by Friedrich von Schiller (1759 - 1805)
Translation © by Shula Keller

Der Eichwald brauset
Language: German (Deutsch) 
Available translation(s): CAT DUT ENG ENG FRE
Der Eichwald [brauset]1,
Die Wolken [ziehn]2,
Das Mägdlein [sitzet]3
An Ufers Grün,
Es bricht sich die Welle mit Macht, mit Macht,
Und sie [seufzt]4 hinaus in die [finstre]5 Nacht,
Das Auge [von]6 Weinen [getrübet]7.

"Das Herz ist gestorben,
Die Welt ist leer,
Und weiter giebt sie
Dem Wunsche nichts mehr.
Du Heilige [rufe]8 dein Kind zurück,
Ich habe genossen das irdische Glück,
Ich habe gelebt und geliebet!"

Es rinnet der Thränen
Vergeblicher Lauf,
Die Klage sie wecket
Die Todten nicht auf,
Doch nenne, was tröstet und heilet die Brust
Nach der süßen Liebe [verschwundener]9 Lust,
Ich, die himmlische, wills nicht versagen.

["]10Laß rinnen der Thränen
Vergeblichen Lauf,
Es wecke die [Klage]11
Den Todten nicht auf,
Das süßeste Glück für die [traurende]12 Brust,
Nach der schönen Liebe [verschwundener]9 Lust,
Sind der Liebe Schmerzen und Klagen.

F. Mendelssohn Bartholdy sets stanzas 1-2
J. Zumsteeg sets stanzas 1-2

About the headline (FAQ)

View original text (without footnotes)

Confirmed with Musen-Almanach für das Jahr 1799, herausgegeben von Schiller. Tübingen, in der J.G.Cottaischen Buchhandlung, pages 208-209; with Gedichte von Friederich Schiller. Erster Theil. Leipzig, 1800. bey Siegfried Lebrecht Crusius, pages 67-68; and with Gedichte von Friederich Schiller. Erster Theil. Zweite von neuem durchgesehene Auflage. Leipzig, 1804. bei Siegfried Lebrecht Crusius, pages 67-68.

First published 1799 in Schiller's Musen-Almanach, and later, only stanzas 1-2 (with slight textual modifications and a different line break), in Die Piccolomini, act 3, scene 7 (Thekla's song).

1 Schubert (D.191 and D.389): "braust"
2 Schubert (D.6, first occurrence only): "ziehen"
3 Schubert (D.191 and D.389): "sitzt"; Piccolomini edition, used by Felix Mendelssohn, Zumsteeg and Rheinberger: "wandelt"
4 Piccolomini edition, used by Felix Mendelssohn, Zumsteeg: "singt"
5 Randhartinger: "finstere"
6 Schiller (editions from 1810), and Schubert: "vom"
7 Schubert (D.6): "getrübt"
8 Schubert (D.6): "ruf'"
9 Rheinberger: "entschwundener"; Schubert (D.191, second version only): "verschwund'ner"
10 Quotation mark eliminated in Schiller's revised edition of 1804.
11 Rheinberger: "Träne"
12 Schubert (D.191 and D.389), Rheinberger: "trauernde"

Authorship

Musical settings (art songs, Lieder, mélodies, (etc.), choral pieces, and other vocal works set to this text), listed by composer (not necessarily exhaustive)

Settings in other languages, adaptations, or excerpts:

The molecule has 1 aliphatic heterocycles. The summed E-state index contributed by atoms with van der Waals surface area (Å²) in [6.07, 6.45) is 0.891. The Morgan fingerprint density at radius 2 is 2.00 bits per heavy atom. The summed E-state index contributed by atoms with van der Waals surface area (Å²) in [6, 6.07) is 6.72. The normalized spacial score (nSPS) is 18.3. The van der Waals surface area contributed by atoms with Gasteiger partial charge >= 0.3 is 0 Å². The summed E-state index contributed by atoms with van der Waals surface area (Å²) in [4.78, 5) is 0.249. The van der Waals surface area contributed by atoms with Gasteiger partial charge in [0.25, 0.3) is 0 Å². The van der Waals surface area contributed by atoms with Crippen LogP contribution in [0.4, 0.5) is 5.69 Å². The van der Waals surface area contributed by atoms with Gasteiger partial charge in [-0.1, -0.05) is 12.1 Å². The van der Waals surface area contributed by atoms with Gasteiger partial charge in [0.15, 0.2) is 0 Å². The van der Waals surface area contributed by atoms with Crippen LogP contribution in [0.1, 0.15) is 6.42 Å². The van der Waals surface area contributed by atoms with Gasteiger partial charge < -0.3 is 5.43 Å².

Other available translations, adaptations or excerpts, and transliterations (if applicable):

  • CAT Catalan (Català) (Salvador Pila) , copyright © 2017, (re)printed on this website with kind permission
  • DUT Dutch (Nederlands) [singable] (Lau Kanen) , copyright © 2006, (re)printed on this website with kind permission
  • ENG English (Linda Godry) , "The oaks roar, the clouds rush by", copyright © 2005, (re)printed on this website with kind permission
  • ENG English [singable] (Shula Keller) , "The maiden's lament", copyright © 2008, (re)printed on this website with kind permission
  • FRE French (Français) (Pierre Mathé) , "Plainte de la jeune fille", copyright © 2009, (re)printed on this website with kind permission


Research team for this text: Richard Morris , Peter Rastl [Guest Editor]

Text added to the website between May 1995 and September 2003.
Last modified: 2018-03-20 10:35:25
Line count: 28
Word count: 134

The maiden's lament
Language: English  after the German (Deutsch) 
The rumbling forest -- the cloud-darkened skies 
A maid stands alone by the shore of the sea.
The billows are smashing with might so strong
While she cries out her woe - to the gloom of the storm 
Her eyes brimming over - her tears flowing on and on. 
 
My heart is broken, and dead to the world 
And nothing remains of my joy and desire,
Oh, heavenly father - take home your child - 
My journey in life now is over and done.

My cries in vain, my tears all for naught 
For those who have died cannot ever return -
Oh, tell me what comfort can save my heart,
Now that my loved ones are far and gone.
But one, up in heaven -- will carry me safely home. 





Authorship

  • Singable translation from German (Deutsch) to English copyright © 2008 by Shula Keller, (re)printed on this website with kind permission. To reprint and distribute this author's work for concert programs, CD booklets, etc., you may ask the copyright-holder(s) directly or ask us; we are authorized to grant permission on their behalf. Please provide the translator's name when contacting us.
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Text added to the website: 2008-03-06 00:00:00
Last modified: 2014-06-16 10:02:38
Line count: 14
Word count: 129